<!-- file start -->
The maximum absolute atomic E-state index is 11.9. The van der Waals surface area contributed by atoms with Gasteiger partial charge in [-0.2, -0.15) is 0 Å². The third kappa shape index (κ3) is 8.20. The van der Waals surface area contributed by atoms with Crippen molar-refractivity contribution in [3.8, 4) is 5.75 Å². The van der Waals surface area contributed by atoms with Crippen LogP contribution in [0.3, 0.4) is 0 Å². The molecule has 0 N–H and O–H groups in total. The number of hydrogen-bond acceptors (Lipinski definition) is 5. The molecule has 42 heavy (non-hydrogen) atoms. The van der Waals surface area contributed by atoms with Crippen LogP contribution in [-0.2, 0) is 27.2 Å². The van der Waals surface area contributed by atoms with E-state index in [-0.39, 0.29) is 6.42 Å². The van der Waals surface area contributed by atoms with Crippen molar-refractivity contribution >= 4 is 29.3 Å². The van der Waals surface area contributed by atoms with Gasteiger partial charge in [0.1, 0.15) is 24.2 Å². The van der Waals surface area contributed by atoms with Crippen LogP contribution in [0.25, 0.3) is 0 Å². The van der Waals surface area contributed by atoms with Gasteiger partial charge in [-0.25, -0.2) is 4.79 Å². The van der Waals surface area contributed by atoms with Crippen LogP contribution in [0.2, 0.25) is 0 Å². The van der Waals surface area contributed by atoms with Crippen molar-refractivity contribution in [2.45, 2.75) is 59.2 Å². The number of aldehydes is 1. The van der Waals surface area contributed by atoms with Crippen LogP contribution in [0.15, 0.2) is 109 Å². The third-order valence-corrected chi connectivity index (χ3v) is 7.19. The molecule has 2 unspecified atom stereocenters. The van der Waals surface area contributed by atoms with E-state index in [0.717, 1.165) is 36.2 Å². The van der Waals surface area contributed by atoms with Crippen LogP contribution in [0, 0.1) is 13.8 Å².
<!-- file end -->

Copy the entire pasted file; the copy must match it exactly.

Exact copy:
The maximum absolute atomic E-state index is 11.9. The van der Waals surface area contributed by atoms with Gasteiger partial charge in [-0.2, -0.15) is 0 Å². The third kappa shape index (κ3) is 8.20. The van der Waals surface area contributed by atoms with Crippen molar-refractivity contribution in [3.8, 4) is 5.75 Å². The van der Waals surface area contributed by atoms with Crippen LogP contribution in [0.3, 0.4) is 0 Å². The molecule has 0 N–H and O–H groups in total. The number of hydrogen-bond acceptors (Lipinski definition) is 5. The molecule has 42 heavy (non-hydrogen) atoms. The van der Waals surface area contributed by atoms with Crippen LogP contribution in [-0.2, 0) is 27.2 Å². The van der Waals surface area contributed by atoms with E-state index in [-0.39, 0.29) is 6.42 Å². The van der Waals surface area contributed by atoms with Crippen molar-refractivity contribution >= 4 is 29.3 Å². The van der Waals surface area contributed by atoms with Gasteiger partial charge in [0.1, 0.15) is 24.2 Å². The van der Waals surface area contributed by atoms with Crippen LogP contribution in [0.25, 0.3) is 0 Å². The van der Waals surface area contributed by atoms with Gasteiger partial charge in [-0.25, -0.2) is 4.79 Å². The van der Waals surface area contributed by atoms with Crippen LogP contribution in [0.2, 0.25) is 0 Å². The van der Waals surface area contributed by atoms with Crippen molar-refractivity contribution in [2.45, 2.75) is 59.2 Å². The number of aldehydes is 1. The van der Waals surface area contributed by atoms with Crippen LogP contribution in [0.15, 0.2) is 109 Å². The third-order valence-corrected chi connectivity index (χ3v) is 7.19. The molecule has 2 unspecified atom stereocenters. The van der Waals surface area contributed by atoms with E-state index in [0.717, 1.165) is 36.2 Å². The van der Waals surface area contributed by atoms with Crippen LogP contribution in [0, 0.1) is 13.8 Å².